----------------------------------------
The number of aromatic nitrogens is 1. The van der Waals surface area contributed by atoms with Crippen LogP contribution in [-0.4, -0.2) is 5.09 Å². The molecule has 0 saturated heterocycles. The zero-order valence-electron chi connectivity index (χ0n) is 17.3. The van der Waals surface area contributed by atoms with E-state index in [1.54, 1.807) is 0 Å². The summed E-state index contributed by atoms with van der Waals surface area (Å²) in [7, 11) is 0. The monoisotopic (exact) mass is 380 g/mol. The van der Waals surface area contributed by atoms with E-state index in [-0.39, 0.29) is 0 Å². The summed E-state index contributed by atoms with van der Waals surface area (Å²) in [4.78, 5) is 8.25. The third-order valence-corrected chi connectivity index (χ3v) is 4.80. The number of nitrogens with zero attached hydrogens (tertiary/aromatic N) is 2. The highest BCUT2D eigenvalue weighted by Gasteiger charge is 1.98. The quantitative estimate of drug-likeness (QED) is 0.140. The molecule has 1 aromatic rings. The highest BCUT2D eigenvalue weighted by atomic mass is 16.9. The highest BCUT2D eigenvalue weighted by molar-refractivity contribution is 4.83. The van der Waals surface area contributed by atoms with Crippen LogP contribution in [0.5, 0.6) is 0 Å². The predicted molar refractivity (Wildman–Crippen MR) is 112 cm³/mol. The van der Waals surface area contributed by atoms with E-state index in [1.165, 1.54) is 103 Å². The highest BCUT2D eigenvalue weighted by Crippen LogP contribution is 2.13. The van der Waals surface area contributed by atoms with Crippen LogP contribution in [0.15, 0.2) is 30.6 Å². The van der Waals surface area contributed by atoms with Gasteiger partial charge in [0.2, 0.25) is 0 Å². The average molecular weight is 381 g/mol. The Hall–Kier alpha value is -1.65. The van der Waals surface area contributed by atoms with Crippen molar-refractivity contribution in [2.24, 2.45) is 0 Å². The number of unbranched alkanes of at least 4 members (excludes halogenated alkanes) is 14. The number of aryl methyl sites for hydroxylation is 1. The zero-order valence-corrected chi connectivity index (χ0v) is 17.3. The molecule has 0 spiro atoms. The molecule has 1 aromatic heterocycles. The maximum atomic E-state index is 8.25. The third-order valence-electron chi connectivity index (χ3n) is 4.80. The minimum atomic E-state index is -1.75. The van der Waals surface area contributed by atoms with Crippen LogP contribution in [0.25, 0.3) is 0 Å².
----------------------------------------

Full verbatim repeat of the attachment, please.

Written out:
The number of aromatic nitrogens is 1. The van der Waals surface area contributed by atoms with Crippen LogP contribution in [-0.4, -0.2) is 5.09 Å². The molecule has 0 saturated heterocycles. The zero-order valence-electron chi connectivity index (χ0n) is 17.3. The van der Waals surface area contributed by atoms with E-state index in [1.54, 1.807) is 0 Å². The summed E-state index contributed by atoms with van der Waals surface area (Å²) in [7, 11) is 0. The monoisotopic (exact) mass is 380 g/mol. The van der Waals surface area contributed by atoms with E-state index in [-0.39, 0.29) is 0 Å². The summed E-state index contributed by atoms with van der Waals surface area (Å²) in [4.78, 5) is 8.25. The third-order valence-corrected chi connectivity index (χ3v) is 4.80. The number of nitrogens with zero attached hydrogens (tertiary/aromatic N) is 2. The highest BCUT2D eigenvalue weighted by Gasteiger charge is 1.98. The quantitative estimate of drug-likeness (QED) is 0.140. The molecule has 1 aromatic rings. The highest BCUT2D eigenvalue weighted by atomic mass is 16.9. The highest BCUT2D eigenvalue weighted by molar-refractivity contribution is 4.83. The van der Waals surface area contributed by atoms with Crippen LogP contribution in [0.5, 0.6) is 0 Å². The predicted molar refractivity (Wildman–Crippen MR) is 112 cm³/mol. The van der Waals surface area contributed by atoms with E-state index in [1.165, 1.54) is 103 Å². The highest BCUT2D eigenvalue weighted by Crippen LogP contribution is 2.13. The van der Waals surface area contributed by atoms with Crippen LogP contribution in [0.15, 0.2) is 30.6 Å². The van der Waals surface area contributed by atoms with Gasteiger partial charge in [0.2, 0.25) is 0 Å². The average molecular weight is 381 g/mol. The Hall–Kier alpha value is -1.65. The van der Waals surface area contributed by atoms with Crippen molar-refractivity contribution in [2.24, 2.45) is 0 Å². The number of unbranched alkanes of at least 4 members (excludes halogenated alkanes) is 14. The number of aryl methyl sites for hydroxylation is 1. The zero-order valence-corrected chi connectivity index (χ0v) is 17.3. The molecule has 0 spiro atoms. The molecule has 1 aromatic heterocycles. The maximum atomic E-state index is 8.25. The third-order valence-electron chi connectivity index (χ3n) is 4.80. The minimum atomic E-state index is -1.75. The van der Waals surface area contributed by atoms with Crippen LogP contribution in [0.25, 0.3) is 0 Å².